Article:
Unit economics are the direct revenues and costs associated with a particular business model expressed on a per unit basis.
If you fully and thoroughly understand the unit economics of your business, it becomes easier for you to project how profitable your company may be (or not), and when it can expect to reach profitability.
The unit can mean several things depending on the type of business the company operates. For instance, in a consumer internet company, the unit is a user, while an airline might look at seats sold as its units.
The next thing after knowing what your unit is will be to calculate how much revenue you derive from that unit and what it costs to achieve that revenue.
There are two things to consider when doing the calculation which are the following:
- Lifetime value (LTV): the amount of revenue a single user generates during the entire duration of their usage of your service.
- Cost per acquisition (CPA): How much it costs to acquire a user.
A major point to note is that if the LTV exceeds CPA, you have a business.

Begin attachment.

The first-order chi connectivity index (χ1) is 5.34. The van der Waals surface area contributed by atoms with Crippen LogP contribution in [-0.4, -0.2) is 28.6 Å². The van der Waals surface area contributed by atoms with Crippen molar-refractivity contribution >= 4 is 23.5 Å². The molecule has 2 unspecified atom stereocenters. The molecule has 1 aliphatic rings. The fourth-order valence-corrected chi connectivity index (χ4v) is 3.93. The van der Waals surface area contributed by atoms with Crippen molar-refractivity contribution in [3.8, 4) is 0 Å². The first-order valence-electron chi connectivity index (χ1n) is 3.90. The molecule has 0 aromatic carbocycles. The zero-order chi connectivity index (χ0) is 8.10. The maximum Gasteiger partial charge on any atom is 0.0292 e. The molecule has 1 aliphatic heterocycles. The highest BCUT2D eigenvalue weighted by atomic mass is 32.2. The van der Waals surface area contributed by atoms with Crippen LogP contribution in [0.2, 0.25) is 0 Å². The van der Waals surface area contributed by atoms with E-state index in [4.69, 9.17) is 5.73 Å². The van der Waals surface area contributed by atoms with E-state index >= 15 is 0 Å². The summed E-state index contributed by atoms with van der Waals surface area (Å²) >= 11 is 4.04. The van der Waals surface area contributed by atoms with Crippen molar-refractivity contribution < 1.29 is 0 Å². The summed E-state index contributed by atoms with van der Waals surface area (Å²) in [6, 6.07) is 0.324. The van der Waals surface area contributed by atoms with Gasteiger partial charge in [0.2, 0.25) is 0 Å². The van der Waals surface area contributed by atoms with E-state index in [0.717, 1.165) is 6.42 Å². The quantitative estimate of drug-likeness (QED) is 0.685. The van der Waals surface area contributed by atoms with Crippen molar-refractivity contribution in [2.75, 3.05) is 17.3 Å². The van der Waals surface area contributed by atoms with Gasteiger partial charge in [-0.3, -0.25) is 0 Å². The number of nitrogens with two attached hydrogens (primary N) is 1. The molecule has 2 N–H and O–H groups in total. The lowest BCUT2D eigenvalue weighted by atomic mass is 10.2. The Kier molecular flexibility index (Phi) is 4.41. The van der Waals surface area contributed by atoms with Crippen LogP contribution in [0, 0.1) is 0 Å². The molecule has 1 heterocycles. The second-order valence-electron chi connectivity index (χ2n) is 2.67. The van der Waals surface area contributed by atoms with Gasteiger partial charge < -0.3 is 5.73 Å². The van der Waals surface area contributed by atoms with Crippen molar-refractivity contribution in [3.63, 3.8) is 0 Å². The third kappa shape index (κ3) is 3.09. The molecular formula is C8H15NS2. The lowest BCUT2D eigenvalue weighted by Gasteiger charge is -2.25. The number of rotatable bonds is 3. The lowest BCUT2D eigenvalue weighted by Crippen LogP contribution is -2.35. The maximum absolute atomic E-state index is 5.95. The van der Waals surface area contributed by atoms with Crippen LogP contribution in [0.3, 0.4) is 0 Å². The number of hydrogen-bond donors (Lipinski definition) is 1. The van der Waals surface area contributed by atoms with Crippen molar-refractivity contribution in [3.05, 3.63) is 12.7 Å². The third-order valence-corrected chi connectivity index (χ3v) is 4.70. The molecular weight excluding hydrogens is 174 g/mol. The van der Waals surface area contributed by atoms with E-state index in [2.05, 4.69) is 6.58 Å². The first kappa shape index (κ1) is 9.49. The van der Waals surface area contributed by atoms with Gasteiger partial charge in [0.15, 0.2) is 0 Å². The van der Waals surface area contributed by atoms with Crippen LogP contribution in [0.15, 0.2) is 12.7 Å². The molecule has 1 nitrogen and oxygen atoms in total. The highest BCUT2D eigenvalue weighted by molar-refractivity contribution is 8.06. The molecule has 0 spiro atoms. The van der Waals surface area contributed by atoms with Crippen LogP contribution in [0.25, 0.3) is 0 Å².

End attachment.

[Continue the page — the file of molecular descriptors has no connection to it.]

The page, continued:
One of the major jobs of an entrepreneur is to understand the factors that impact those unit economics, and figure out ways to create structural advantages that shift them in your favor.
In calculating the lifetime value of a customer, it is important to know your gross margin, your monthly churn percentage and how much each customer spends on average each month.
The cost per acquisition or customer acquisition cost on the other hand includes things like the total sales and marketing costs, salaries, campaigns, programmes and everything required to acquire a single customer.
Cost per acquisition = Sales and Marketing Costs/New Customers Won.
It is also important to express both values as a ratio – LTV:CPA
According to some entrepreneurs, the ideal ratio should be 3:1, which means your customers are contributing three times more value than your cost to acquire them.
If the ratio is lean, then the business owner must find ways to improve the efficiency of his sales and marketing, or the value and staying power of the product.
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